This entry was posted in employment law, Workers' Compensation, Workplace Injury, Workplace Safety and tagged , , , , , , , , .

Opioids And Doctor Choice

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Chicago Mayor Rahm Emmanuel said in 2008 that “You never let a serious crisis go to waste.” In the context of opioids and workers compensation this could mean reforms to workers compensation systems beyond drug formularies If solving the opioid crisis means limiting the number of doctors who can prescribe opioids, then there will be fewer doctors who will treat workers compensation cases.

Additional licensure and certifications aren’t unheard of in the world of occupational health. In 2016, the Federal Motor Carrier Safety Administration implemented a new rule that only doctors on their registry can perform DOT Physical Examinations for truckers and other professional drivers. This reduced the number of doctors who can perform those examinations. 

When I testified on LB 408, a bill that would have implemented drug formularies for opioids under the Nebraska Workers’ Compensation Act, some doctors were testifying that there was little training in regards to prescribing opioids. Though an opioid prescription registry like the DOT examination registry wasn’t proposed, you could certainly see it proposed as a solution to the opioid problem.

By limiting the numbers of doctor who handle workers’ compensation claims through additional licensing requirements, injured employees will have fewer choices for medical treatment and are more likely to have their employer control their care.

Evidence shows that the workers compensation system has made some contribution to the opioid crisis. According to a 2015 report by the Bureau of Labor Statistics over 3.5 million employees were injured at work. Half of those injuries required the employee to miss sometime from work. A study of employees in 25 states done by the Workers Compensation Research Institute revealed that 55 to 85 percent of employees who missed at least one week of work were prescribed at least one opioid prescription.

When I testified on LB 408 the consensus among the doctors testifying on the legislation was that injured workers were more vulnerable to narcotic addiction than other patients who are prescribed narcotic pain medication. Scientific studies give some credence to these conclusions. Workers compensation claims can cause economic insecurity. According to an article in Scientific America, Addiction rates for opioids are 3.4 times higher for those with incomes under $20,000 per year than they are for employees making more than 50,000 per year.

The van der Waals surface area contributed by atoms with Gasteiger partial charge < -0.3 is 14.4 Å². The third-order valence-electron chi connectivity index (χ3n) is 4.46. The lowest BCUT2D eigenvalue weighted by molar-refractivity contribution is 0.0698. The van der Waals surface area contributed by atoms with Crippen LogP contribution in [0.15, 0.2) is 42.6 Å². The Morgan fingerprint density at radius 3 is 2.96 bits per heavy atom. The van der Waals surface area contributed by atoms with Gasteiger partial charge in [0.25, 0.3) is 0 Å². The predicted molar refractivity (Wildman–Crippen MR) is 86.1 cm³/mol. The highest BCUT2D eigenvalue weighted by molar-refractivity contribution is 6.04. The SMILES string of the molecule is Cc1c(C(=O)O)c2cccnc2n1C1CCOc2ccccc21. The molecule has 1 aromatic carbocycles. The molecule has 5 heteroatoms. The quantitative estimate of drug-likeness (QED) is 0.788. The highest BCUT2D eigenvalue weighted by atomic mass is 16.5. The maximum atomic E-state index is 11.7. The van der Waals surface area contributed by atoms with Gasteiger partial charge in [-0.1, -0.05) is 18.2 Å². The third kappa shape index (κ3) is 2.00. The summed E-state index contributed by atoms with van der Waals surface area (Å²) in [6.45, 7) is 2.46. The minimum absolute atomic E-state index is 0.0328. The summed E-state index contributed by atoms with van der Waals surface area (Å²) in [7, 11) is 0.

But that article also shared studies that state that pain pill prescriptions are not driving the opioid epidemic. Patients with pre-existing addiction issues are more likely to become addicted to opioids and 75 percent of those who develop opioids start taking opioids in a non-prescribed manner. Furthermore, only 12 to 13 percent of ER patients who are treated for opioid overdoses are chronic pain patients.

Workers’ Compensation is traditionally an area of the law that is controlled by the states. Regulation of drugs is generally an area reserved for the federal government. Any laws imposing additional hurdles or requirements upon doctors who prescribe opioid drugs may have to come from the federal government.

The offices of Rehm, Bennett & Moore, which also sponsors the Trucker Lawyers website, are located in Lincoln and Omaha, Nebraska. Five attorneys represent plaintiffs in workers’ compensation, personal injury, employment and Social Security disability claims. The firm’s lawyers have combined experience of more than 95 years of practice representing injured workers and truck drivers in Nebraska, Iowa and other states with Nebraska and Iowa jurisdiction. The lawyers regularly represent hurt truck drivers and often sue Crete Carrier Corporation, K&B Trucking, Werner Enterprises, UPS, and FedEx. Lawyers in the firm hold licenses in Nebraska and Iowa and are active in groups such as the College of Workers’ Compensation Lawyers, Workers' Injury Law & Advocacy Group (WILG), American Association for Justice (AAJ), the Nebraska Association of Trial Attorneys (NATA), and the American Board of Trial Advocates (ABOTA). We have the knowledge, experience and toughness to win rightful compensation for people who have been injured or mistreated.

This entry was posted in Government, Legislation, Workers' Compensation, Workplace Injury and tagged , , , , , , , .

Kansas Supreme Court Decides Whether Undocumented Immigrants Are Entitled To Workers’ Compensation Benefits

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Are undocumented immigrants entitled to workers’ compensation benefits in Nebraska?

Recently, the Kansas Supreme Court examined the same question that has been previously answered by the Nebraska courts.